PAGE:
The battle of the bump sticks: Solid vs. Hydraulic lifters

Solid roller lifters are the most popular type of lifter for automotive applications. They’re reliable, easy to replace and have a longer lifespan than hydraulic lifters. One downside of solid roller lifters is that they don’t have as much torque as hydraulic lifters. This means that they can’t lift as much weight. Solid cams are known for their higher rpm power and, to some, the image of a race-only piece. Solids require periodic adjustment, produce noise, and are slightly different from what the average person is using. For some, that is reason enough to start one.

We, on the other hand, were more interested in seeing what differences there were in power output. First, we explain the differences between solid and hydraulic lifters, as well as why there may be power to be gained.

For performance, should you use hydraulics or solids?

When hydraulic lifters were invented, all-out racing performance was never on the agenda. The vast majority of performance cams sold, on the other hand, are unquestionably hydraulic grinds. Some of the same attributes that made them a favourite with Detroit hold favor with many enthusiasts. Because hydraulic cams were originally installed in most engines, hydraulic performance cams are usually the most cost-effective replacement option. Making the switch to a solid grind can quickly add up, usually necessitating the purchase of adjustable rockers and compatible pushrods. Along with the lower cost, the quieter operation and no need to adjust the valves make hydraulics an appealing choice for dual-purpose applications.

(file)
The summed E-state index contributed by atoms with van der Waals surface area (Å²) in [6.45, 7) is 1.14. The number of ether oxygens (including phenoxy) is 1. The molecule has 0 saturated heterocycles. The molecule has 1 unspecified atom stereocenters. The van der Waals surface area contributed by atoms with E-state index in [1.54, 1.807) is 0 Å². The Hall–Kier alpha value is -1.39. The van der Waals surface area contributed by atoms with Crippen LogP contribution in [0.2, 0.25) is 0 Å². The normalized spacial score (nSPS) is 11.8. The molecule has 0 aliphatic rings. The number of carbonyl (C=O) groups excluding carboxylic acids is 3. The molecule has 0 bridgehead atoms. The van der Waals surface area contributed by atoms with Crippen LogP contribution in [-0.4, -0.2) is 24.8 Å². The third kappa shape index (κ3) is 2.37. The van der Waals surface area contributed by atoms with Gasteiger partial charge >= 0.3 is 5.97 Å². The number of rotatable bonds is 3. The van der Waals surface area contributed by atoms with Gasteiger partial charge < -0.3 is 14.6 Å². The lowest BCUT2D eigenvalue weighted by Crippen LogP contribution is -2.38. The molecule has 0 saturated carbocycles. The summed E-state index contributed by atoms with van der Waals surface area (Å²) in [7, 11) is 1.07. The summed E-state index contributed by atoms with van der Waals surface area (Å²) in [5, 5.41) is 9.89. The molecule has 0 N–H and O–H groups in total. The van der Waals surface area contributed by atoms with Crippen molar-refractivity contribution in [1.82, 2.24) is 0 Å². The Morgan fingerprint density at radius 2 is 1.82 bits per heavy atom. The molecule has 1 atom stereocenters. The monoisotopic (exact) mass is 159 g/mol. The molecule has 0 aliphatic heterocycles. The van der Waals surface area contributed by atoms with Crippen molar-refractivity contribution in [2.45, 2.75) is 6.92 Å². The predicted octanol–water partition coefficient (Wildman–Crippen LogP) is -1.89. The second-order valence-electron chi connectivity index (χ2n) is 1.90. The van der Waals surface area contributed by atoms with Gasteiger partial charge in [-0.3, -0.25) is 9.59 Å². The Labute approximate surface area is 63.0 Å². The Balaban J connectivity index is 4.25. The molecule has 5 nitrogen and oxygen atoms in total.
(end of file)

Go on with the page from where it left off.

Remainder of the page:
Hydraulics perform exceptionally well at moderate RPMs, which is the range of most mildly modified street engines. When the performance is increased, the hydraulic mechanism that makes them so sweet in a milder application can cause issues. Why? Under the stresses of high rpm, the hydraulic piston, which normally serves to zero out the clearances, can either pump up or bleed down. These are two distinct phenomena that can both impair hydraulic-lifter performance.

Through fluid bleeding past the lifter’s plunger piston during the life cycle, all hydraulic lifters can absorb a small portion of the cams lift profile while running. Absorption is most likely negligible in stock or mild street applications. In a radical street or racing application, highly aggressive cam profiles and spring loads can strain the hydraulic lifter’s mechanism to the point where some performance potential is lost due to absorption. Lifters with tight internal clearances and valving closely follow the cam profile and are referred to as stiff.

Hydraulic lifters are generally considered to be more reliable than solid lifters, but there are some advantages to using a solid roller lifter. A solid roller lifter is less likely to wear out over time, which can lead to a longer life for the vehicle. It is also less noisy than a hydraulic lifter, which can make it a better choice for vehicles that are used in noisy environments.

As the automotive world moves towards more advanced and fuel-efficient cars, some manufacturers are looking to replace traditional mechanical lifters with solid roller lifters. The main advantage of using solid roller lifters is that they are much quieter than hydraulic lifters. This is important because it can improve the overall driving experience for customers. Additionally, solid roller lifters do not require maintenance, which makes them a more long-term investment.